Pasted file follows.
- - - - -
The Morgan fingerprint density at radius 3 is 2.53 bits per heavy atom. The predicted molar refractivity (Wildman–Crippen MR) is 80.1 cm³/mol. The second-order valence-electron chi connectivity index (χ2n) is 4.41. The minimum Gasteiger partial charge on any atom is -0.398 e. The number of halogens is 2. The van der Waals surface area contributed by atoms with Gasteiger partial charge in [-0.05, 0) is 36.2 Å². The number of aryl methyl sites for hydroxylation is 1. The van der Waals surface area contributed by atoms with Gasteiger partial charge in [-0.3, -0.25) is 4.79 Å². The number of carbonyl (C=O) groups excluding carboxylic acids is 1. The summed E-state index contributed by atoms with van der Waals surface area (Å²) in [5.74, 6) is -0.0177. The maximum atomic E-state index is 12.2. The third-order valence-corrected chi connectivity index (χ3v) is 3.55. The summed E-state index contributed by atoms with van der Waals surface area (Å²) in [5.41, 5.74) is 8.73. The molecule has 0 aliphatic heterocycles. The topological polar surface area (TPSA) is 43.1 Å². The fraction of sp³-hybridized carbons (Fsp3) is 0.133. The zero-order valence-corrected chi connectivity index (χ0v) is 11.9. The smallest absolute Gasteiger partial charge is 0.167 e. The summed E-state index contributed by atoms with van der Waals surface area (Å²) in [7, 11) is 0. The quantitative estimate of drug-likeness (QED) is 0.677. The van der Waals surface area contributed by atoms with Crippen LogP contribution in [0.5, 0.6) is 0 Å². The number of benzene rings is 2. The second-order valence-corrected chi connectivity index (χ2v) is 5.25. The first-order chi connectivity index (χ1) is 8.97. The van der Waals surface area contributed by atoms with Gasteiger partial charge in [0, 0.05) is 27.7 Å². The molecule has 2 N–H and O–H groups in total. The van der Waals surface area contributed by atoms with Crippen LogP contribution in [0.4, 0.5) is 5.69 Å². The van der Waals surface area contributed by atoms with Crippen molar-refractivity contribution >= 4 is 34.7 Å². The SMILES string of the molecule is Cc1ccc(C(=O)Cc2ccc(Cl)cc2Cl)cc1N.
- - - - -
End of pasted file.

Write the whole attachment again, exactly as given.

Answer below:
The Morgan fingerprint density at radius 3 is 2.53 bits per heavy atom. The predicted molar refractivity (Wildman–Crippen MR) is 80.1 cm³/mol. The second-order valence-electron chi connectivity index (χ2n) is 4.41. The minimum Gasteiger partial charge on any atom is -0.398 e. The number of halogens is 2. The van der Waals surface area contributed by atoms with Gasteiger partial charge in [-0.05, 0) is 36.2 Å². The number of aryl methyl sites for hydroxylation is 1. The van der Waals surface area contributed by atoms with Gasteiger partial charge in [-0.3, -0.25) is 4.79 Å². The number of carbonyl (C=O) groups excluding carboxylic acids is 1. The summed E-state index contributed by atoms with van der Waals surface area (Å²) in [5.74, 6) is -0.0177. The maximum atomic E-state index is 12.2. The third-order valence-corrected chi connectivity index (χ3v) is 3.55. The summed E-state index contributed by atoms with van der Waals surface area (Å²) in [5.41, 5.74) is 8.73. The molecule has 0 aliphatic heterocycles. The topological polar surface area (TPSA) is 43.1 Å². The fraction of sp³-hybridized carbons (Fsp3) is 0.133. The zero-order valence-corrected chi connectivity index (χ0v) is 11.9. The smallest absolute Gasteiger partial charge is 0.167 e. The summed E-state index contributed by atoms with van der Waals surface area (Å²) in [7, 11) is 0. The quantitative estimate of drug-likeness (QED) is 0.677. The van der Waals surface area contributed by atoms with Crippen LogP contribution in [0.5, 0.6) is 0 Å². The number of benzene rings is 2. The second-order valence-corrected chi connectivity index (χ2v) is 5.25. The first-order chi connectivity index (χ1) is 8.97. The van der Waals surface area contributed by atoms with Gasteiger partial charge in [0, 0.05) is 27.7 Å². The molecule has 2 N–H and O–H groups in total. The van der Waals surface area contributed by atoms with Crippen LogP contribution in [0.4, 0.5) is 5.69 Å². The van der Waals surface area contributed by atoms with Crippen molar-refractivity contribution >= 4 is 34.7 Å². The SMILES string of the molecule is Cc1ccc(C(=O)Cc2ccc(Cl)cc2Cl)cc1N.